Keeping the UK in the game

10 10 2005

TIGA (TIGA) are hosting a day-long seminar in Leeds on wednesday entitled ‘Strategies for the 3rd Generation – How to keep the UK the place to make games in Europe.’

The guardian last week reported on the story, with Keith Stuart writing
“I can’t help but notice that our ambitions have been scaled down somewhat over the last few years. Once it would have been about how to maintain Britain’s position as a world leader – but a decade of corporate take-overs, foul-ups and meltdowns has seen to that. Now, we are a mere outpost, desolate, endangered, struggling to keep the barbarians from the door.

How did this happen? When? It is interesting that the two guest speakers mentioned in TIGA’s press release have their own stories to tell about the sickening of the UK games industry. Rod Cousens was CEO of Acclaim a now defunct US company that put its British studios to work on too many conversions and ‘me too’ genre titles. Ian Livingstone was Creative Director at Eidos once a shining success story, later buried by its heavy reliance on the fading Tomb Raider brand. ” … “Meanwhile, there are other British developers that lead rather than sheepishly follow: Lionhead, Rockstar North, Criterion, Creative Assembly, Bizarre Creations. Most now answer to American paymasters, but still manage to bring local flavour to their mega-hits. However, is there really anything other developers can be taught about the success of these studios – apart from to be in the right place at the right time with exactly the right brilliant ideas? That can’t be taught can it?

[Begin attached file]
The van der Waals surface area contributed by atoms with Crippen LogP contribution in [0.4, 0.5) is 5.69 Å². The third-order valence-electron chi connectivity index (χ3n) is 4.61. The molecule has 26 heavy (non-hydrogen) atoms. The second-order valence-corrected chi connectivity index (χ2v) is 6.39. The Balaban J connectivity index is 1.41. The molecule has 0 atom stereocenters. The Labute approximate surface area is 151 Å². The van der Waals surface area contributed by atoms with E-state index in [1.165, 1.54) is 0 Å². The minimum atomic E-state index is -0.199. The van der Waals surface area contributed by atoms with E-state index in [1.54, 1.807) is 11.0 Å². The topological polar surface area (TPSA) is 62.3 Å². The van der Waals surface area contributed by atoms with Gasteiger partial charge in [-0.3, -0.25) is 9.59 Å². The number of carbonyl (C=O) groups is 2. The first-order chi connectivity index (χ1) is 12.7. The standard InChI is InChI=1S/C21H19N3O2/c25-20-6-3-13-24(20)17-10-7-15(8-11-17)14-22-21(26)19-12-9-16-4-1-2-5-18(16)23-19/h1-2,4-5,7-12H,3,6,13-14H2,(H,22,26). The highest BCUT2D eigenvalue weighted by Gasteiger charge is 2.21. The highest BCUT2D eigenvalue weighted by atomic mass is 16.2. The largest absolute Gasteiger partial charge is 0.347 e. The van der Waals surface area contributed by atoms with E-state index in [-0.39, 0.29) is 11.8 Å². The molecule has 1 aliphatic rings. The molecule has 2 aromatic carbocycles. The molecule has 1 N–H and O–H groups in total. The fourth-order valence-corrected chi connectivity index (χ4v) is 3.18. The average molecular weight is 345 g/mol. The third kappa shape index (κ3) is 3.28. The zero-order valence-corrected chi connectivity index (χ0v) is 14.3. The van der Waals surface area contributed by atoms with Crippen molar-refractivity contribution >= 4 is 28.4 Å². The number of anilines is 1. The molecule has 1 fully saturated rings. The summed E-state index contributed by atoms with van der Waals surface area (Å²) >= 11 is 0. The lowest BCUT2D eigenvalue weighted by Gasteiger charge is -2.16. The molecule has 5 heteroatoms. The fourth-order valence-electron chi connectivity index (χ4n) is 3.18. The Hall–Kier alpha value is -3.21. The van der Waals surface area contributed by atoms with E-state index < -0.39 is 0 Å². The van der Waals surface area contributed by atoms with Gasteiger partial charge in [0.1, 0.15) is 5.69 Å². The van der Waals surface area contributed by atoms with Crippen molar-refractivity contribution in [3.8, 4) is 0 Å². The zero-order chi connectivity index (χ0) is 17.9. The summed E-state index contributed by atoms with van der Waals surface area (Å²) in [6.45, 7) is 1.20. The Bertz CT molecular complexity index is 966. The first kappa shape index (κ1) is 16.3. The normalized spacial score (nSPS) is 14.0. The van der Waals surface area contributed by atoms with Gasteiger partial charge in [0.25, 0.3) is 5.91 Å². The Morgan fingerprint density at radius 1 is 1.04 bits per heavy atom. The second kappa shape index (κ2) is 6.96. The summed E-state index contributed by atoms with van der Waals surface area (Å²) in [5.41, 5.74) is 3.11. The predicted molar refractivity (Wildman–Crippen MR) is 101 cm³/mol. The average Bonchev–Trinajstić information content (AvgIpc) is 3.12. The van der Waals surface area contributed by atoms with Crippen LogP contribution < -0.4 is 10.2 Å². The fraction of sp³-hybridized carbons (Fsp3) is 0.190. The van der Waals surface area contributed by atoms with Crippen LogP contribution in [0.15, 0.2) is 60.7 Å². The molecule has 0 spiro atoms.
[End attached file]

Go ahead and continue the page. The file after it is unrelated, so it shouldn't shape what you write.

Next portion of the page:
And in the end, the question of how to remain a vital force in the worldwide development scene can’t really be answered by the developers, it’s about the publishers. Too many UK studios have become sweatshops for tie-ins and conversions, too many are working to creatively crippling 12-month deadlines. The British industry has lost faith in itself – it is busting its lungs just to keep up with the demands of next gen development. Making games is expensive, it’s scary, so publishers adopt a Pokemon approach – got to have an urban racer, got to have a WWII shooter, an anti-terrorist stealth adventure, a gangsta romp, got to get that blockbuster movie license. Gotta catch ‘em all. And British development is caught up in the maelstrom.